Three credit union leagues are supporting a new bill introduced Thursday that would remove the threat of federal prosecution in states that have legalized recreational and medical marijuana use.
Senators Cory Gardner (R-CO) and Elizabeth Warren (D-MA) announced during a press conference they are co-sponsoring the Strengthening the Tenth Amendment Through Entrusting States (STATES) Act of 2018, which received the backing of the Maine Credit Union League, the Mountain West Credit Union Association and the Cooperative Credit Union Association. The bicameral, bipartisan legislation was also introduced in the House by U.S. Representatives David Joyce (R-Ohio) and Earl Blumenauer (D-Ore.).
Forty-six states currently have laws that permit marijuana or marijuana-based products for either medical or recreational use.
The new bill amends the federal Controlled Substances Act so that its criminal marijuana provisions will not be applied or enforced in states that have legalized recreational and medical uses of cannabis. The bill also states that compliant transactions are not trafficking and do not result in proceeds of an unlawful transaction. Additionally, industrial hemp will be removed from the list of controlled substances under the CSA, if the bill passes Congress and is signed by the president.
What remains illegal under federal law, however, is selling pot to persons under 21 except for medical use, distributing cannabis at transportation safety facilities such as highway rest areas and truck stops, endangering human life while manufacturing marijuana and employing anyone under 18 in drug operations.
The CEOs of the Maine league and MWCUA co-authored and mailed a letter earlier in the week to Gardner and Warren that expressed their support the bill.
“As financial services providers serving over 4 million members in the states we represent, credit unions play a central role in our communities by fulfilling banking needs that may not be otherwise available,” said Scott Earl, MWCUA’s president/CEO. “The STATES Act would provide the certainty we need as financial services providers to service this growing industry and protect our members and the taxpayers of our states. This is a matter independent of the question of legalization of cannabis and is about ensuring the rights of states to fully implement the will of their voters.”
Todd Mason, president/CEO of the Maine league said the state’s credit unions cannot serve the marijuana industry that generates several billion dollars in sales and tax revenues without substantial risk because of the ongoing uncertainty over federal enforcement of the Controlled Substances Act.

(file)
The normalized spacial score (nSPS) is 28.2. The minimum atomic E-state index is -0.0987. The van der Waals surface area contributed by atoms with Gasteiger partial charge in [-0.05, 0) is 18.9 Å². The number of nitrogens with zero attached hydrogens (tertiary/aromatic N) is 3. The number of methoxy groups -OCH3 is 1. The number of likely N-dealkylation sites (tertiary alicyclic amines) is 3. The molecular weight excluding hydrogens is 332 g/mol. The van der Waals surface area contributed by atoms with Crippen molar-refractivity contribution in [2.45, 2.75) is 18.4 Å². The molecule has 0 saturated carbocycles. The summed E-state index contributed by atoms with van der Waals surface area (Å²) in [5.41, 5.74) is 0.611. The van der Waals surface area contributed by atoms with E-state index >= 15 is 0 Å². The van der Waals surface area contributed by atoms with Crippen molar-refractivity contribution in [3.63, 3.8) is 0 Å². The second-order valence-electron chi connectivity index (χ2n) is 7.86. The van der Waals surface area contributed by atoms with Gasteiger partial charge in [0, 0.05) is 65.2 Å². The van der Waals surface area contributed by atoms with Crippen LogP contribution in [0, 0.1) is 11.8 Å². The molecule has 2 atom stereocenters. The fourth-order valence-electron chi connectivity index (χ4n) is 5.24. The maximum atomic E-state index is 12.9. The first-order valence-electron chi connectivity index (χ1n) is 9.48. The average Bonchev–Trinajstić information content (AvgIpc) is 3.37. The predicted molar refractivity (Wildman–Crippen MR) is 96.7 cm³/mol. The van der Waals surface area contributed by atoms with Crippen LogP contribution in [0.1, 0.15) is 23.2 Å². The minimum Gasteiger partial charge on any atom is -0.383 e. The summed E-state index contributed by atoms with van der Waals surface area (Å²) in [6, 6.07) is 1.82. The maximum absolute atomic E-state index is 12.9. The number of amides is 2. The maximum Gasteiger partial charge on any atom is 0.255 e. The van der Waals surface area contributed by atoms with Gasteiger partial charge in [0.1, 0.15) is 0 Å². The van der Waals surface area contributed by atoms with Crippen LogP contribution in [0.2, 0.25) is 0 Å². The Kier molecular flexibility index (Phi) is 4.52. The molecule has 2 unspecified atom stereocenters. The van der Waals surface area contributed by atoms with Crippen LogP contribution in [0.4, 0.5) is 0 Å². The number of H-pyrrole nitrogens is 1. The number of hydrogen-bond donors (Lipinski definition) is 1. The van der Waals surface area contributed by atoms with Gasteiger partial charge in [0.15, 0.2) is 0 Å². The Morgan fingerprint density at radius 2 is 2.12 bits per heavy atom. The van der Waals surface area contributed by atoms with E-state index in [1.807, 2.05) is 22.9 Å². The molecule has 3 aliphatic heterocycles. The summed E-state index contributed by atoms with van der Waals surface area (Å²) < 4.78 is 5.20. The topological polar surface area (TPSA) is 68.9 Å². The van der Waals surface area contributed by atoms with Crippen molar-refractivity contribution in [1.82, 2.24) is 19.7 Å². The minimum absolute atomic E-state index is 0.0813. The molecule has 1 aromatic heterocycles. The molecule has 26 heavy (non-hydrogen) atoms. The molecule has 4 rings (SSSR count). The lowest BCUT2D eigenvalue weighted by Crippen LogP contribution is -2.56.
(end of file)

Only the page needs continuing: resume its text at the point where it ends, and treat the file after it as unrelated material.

“This has become not only a states’ rights issue, but an important public safety issue,” he said.
Mason noted that without access to standard banking services, some of these companies have had to come up with alternative solutions and many are unable to undertake the most basic functions of successful businesses, such as paying vendors, employees and taxes, but instead have large amounts of money unsecured, unaccountable and at risk for abuse.
Paul Gentile, president/CEO of the Cooperative Credit Union Association, also wrote a letter to Sen. Warren in support of the bill, noting that it would provide the framework for a safe and sound banking system.
“Your proposed legislation will help credit unions open the welcome door to both businesses and consumers as their volunteer board of directors may determine to be appropriate to meet the financial services needs of those most in need,” Gentile wrote. “You have consistently been at the side of credit unions in this debate, heard and understood our needs and acted with a true commitment to assist in compliance with law and improvements to access to banking services by marijuana businesses.”
In April, Gardner reported that President Donald Trump said he would support a “federalism-based legislative solution to fix this states’ rights issue once and for all.”
Gardner managed to get Trump’s commitment after he began to block Department of Justice nominees in response to Attorney General Jeff Sessions’ Jan. 4 rescission of the Cole Memo, which essentially lowered the risks from federal prosecution for financial institutions as long as they did not violate the memo’s top enforcement priorities.
Following discussions with the DOJ in February, Gardner lifted some of his holds on DOJ nominees, but kept the rest in place until he received Trump’s commitment in April that Colorado’s rights would not be infringed.
It is unknown whether President Trump will sign the proposed STATES bill if it is finally approved by Congress, however, because he has earned a reputation for frequently changing his mind on issues he previously supported, though he publicly favored states’ rights regarding the marijuana issue during the presidential campaign.